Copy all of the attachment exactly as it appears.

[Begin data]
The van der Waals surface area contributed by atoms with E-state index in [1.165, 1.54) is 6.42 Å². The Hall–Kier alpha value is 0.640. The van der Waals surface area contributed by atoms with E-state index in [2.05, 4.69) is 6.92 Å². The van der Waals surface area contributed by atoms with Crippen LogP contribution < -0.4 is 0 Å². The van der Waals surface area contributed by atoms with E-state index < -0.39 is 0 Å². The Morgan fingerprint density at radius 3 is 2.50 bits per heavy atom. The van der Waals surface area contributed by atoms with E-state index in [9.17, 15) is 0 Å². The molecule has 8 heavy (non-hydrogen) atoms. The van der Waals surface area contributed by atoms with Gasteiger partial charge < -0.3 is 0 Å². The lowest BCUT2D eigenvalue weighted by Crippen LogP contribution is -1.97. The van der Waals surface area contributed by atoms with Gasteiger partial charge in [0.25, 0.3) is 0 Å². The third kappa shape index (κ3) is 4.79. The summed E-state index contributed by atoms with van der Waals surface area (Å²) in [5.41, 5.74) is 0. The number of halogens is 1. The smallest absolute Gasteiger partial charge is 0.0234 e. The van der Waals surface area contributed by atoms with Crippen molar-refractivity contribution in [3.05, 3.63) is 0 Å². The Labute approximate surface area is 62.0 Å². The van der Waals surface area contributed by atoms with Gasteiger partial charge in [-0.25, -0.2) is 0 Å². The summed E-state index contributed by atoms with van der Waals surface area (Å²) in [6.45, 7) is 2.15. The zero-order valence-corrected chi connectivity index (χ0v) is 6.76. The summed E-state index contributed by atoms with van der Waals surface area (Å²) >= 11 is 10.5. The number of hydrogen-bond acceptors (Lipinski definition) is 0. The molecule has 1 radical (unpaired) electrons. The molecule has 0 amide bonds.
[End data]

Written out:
The van der Waals surface area contributed by atoms with E-state index in [1.165, 1.54) is 6.42 Å². The Hall–Kier alpha value is 0.640. The van der Waals surface area contributed by atoms with E-state index in [2.05, 4.69) is 6.92 Å². The van der Waals surface area contributed by atoms with Crippen LogP contribution < -0.4 is 0 Å². The van der Waals surface area contributed by atoms with E-state index < -0.39 is 0 Å². The Morgan fingerprint density at radius 3 is 2.50 bits per heavy atom. The van der Waals surface area contributed by atoms with E-state index in [9.17, 15) is 0 Å². The molecule has 8 heavy (non-hydrogen) atoms. The van der Waals surface area contributed by atoms with Gasteiger partial charge < -0.3 is 0 Å². The lowest BCUT2D eigenvalue weighted by Crippen LogP contribution is -1.97. The van der Waals surface area contributed by atoms with Gasteiger partial charge in [0.25, 0.3) is 0 Å². The third kappa shape index (κ3) is 4.79. The summed E-state index contributed by atoms with van der Waals surface area (Å²) in [5.41, 5.74) is 0. The number of halogens is 1. The smallest absolute Gasteiger partial charge is 0.0234 e. The van der Waals surface area contributed by atoms with Crippen molar-refractivity contribution in [3.05, 3.63) is 0 Å². The Labute approximate surface area is 62.0 Å². The van der Waals surface area contributed by atoms with Gasteiger partial charge in [-0.25, -0.2) is 0 Å². The summed E-state index contributed by atoms with van der Waals surface area (Å²) in [6.45, 7) is 2.15. The zero-order valence-corrected chi connectivity index (χ0v) is 6.76. The summed E-state index contributed by atoms with van der Waals surface area (Å²) >= 11 is 10.5. The number of hydrogen-bond acceptors (Lipinski definition) is 0. The molecule has 1 radical (unpaired) electrons. The molecule has 0 amide bonds.